Local authority ordered to pay ten year-old £5000

Family Law|March 11th 2016

A Family Court Judge has ordered Worcestershire County Council to pay a ten year-old boy £5,000 in damages.

The council removed the child from his mother’s care in early 2011, although the latest judgment did not elaborate on the reasons for this decision. The man who is believed to be the boy’s father refused to take a DNA test to confirm his paternity and did not have parental responsibility for him.

Although the Family Court authorised the local authority to find a new adoptive home for the boy, they had no success. As a result of the child’s “very serious behavioural difficulties”, they were unable to find a family willing and able to adopt him.

The next logical step, His Honour Judge Rundell explained, would have been for the council to place the boy in long term foster care. They should also have applied to revoke the placement order. Doing so would have given the boy’s mother “the opportunity, if she was so minded, to seek contact with him”. However, this did not happen for three years.

When the application to revoke the previous order was finally brought to the Family Court, the boy’s court-appointed guardian did not oppose it. A guardian is appointed in family law cases to represent the best interests of a child in court. While he did not object to the local authority’s application, he did argue that they should pay the child damages for the excessive delay.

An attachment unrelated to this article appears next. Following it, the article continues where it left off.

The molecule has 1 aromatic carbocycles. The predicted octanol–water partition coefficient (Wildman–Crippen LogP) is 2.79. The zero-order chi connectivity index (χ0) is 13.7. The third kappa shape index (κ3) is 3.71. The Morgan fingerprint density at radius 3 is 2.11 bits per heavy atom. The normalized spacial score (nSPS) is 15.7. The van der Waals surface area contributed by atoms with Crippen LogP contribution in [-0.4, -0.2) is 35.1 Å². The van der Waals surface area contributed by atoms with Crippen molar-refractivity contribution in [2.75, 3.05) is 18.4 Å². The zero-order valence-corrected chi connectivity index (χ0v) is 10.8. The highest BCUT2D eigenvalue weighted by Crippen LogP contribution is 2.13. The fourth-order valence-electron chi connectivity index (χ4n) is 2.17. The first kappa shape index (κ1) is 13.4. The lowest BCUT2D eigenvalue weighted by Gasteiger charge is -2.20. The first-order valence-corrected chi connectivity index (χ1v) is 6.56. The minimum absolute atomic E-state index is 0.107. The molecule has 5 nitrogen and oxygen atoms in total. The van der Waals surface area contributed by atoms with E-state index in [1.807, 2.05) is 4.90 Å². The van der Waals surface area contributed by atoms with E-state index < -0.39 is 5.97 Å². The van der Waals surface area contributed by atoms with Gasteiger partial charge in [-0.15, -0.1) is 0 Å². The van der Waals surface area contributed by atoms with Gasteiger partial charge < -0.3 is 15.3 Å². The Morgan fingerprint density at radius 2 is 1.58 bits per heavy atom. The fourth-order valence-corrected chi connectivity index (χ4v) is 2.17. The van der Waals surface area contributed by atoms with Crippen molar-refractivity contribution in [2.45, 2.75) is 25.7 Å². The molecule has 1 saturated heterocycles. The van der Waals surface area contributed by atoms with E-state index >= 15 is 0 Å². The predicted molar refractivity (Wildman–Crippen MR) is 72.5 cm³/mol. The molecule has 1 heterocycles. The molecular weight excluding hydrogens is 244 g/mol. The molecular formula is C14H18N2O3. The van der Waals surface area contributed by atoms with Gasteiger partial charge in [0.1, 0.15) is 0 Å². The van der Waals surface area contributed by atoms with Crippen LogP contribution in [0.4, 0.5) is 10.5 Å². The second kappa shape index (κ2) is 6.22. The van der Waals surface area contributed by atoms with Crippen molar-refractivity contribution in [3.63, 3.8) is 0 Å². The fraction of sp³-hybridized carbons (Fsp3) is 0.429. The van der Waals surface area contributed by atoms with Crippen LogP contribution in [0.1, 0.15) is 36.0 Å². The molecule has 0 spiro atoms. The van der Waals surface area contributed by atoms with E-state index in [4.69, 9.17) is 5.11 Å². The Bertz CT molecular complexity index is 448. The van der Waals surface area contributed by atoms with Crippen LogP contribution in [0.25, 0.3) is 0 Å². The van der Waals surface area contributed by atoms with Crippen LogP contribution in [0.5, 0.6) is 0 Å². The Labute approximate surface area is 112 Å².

The guardian said that Worcestershire County Council had breached the boy’s Article 6 and Article 8 rights under the European Convention of Human Rights, which cover the right to a fair legal hearing and the right to a family life.

At a Worcester court, Judge Rundell said that the local authority had “failed for three years to take the obvious step” to revoke the order. Additionally, the mother had given birth to two more children since her son had been taken into care. In the three years he was in care, time he did not see her or his half-siblings. He had therefore missed the chance to “develop a fulfilling sibling relationship with at least one of them”, the judge added.

The delay had been a breach of the boy’s rights, Judge Rundell ruled, and he was indeed entitled to damages.

Read B (A Child) in full here.

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